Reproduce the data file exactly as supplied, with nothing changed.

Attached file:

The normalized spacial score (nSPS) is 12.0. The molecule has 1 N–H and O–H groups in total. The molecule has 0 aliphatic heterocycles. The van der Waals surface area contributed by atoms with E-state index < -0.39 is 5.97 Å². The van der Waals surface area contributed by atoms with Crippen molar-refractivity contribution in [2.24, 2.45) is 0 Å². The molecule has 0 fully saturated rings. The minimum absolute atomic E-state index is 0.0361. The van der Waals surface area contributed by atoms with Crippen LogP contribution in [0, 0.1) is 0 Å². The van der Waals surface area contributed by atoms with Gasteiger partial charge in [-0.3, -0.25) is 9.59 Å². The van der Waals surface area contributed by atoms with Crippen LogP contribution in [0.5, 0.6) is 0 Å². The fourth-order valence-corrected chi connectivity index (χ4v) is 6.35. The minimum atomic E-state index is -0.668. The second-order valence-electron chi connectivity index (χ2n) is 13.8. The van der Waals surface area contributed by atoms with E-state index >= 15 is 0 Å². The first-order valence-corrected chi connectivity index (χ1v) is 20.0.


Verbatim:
The normalized spacial score (nSPS) is 12.0. The molecule has 1 N–H and O–H groups in total. The molecule has 0 aliphatic heterocycles. The van der Waals surface area contributed by atoms with E-state index < -0.39 is 5.97 Å². The van der Waals surface area contributed by atoms with Crippen molar-refractivity contribution in [2.24, 2.45) is 0 Å². The molecule has 0 fully saturated rings. The minimum absolute atomic E-state index is 0.0361. The van der Waals surface area contributed by atoms with Crippen LogP contribution in [0, 0.1) is 0 Å². The van der Waals surface area contributed by atoms with Gasteiger partial charge in [-0.3, -0.25) is 9.59 Å². The van der Waals surface area contributed by atoms with Crippen LogP contribution in [0.5, 0.6) is 0 Å². The fourth-order valence-corrected chi connectivity index (χ4v) is 6.35. The minimum atomic E-state index is -0.668. The second-order valence-electron chi connectivity index (χ2n) is 13.8. The van der Waals surface area contributed by atoms with E-state index >= 15 is 0 Å². The first-order valence-corrected chi connectivity index (χ1v) is 20.0.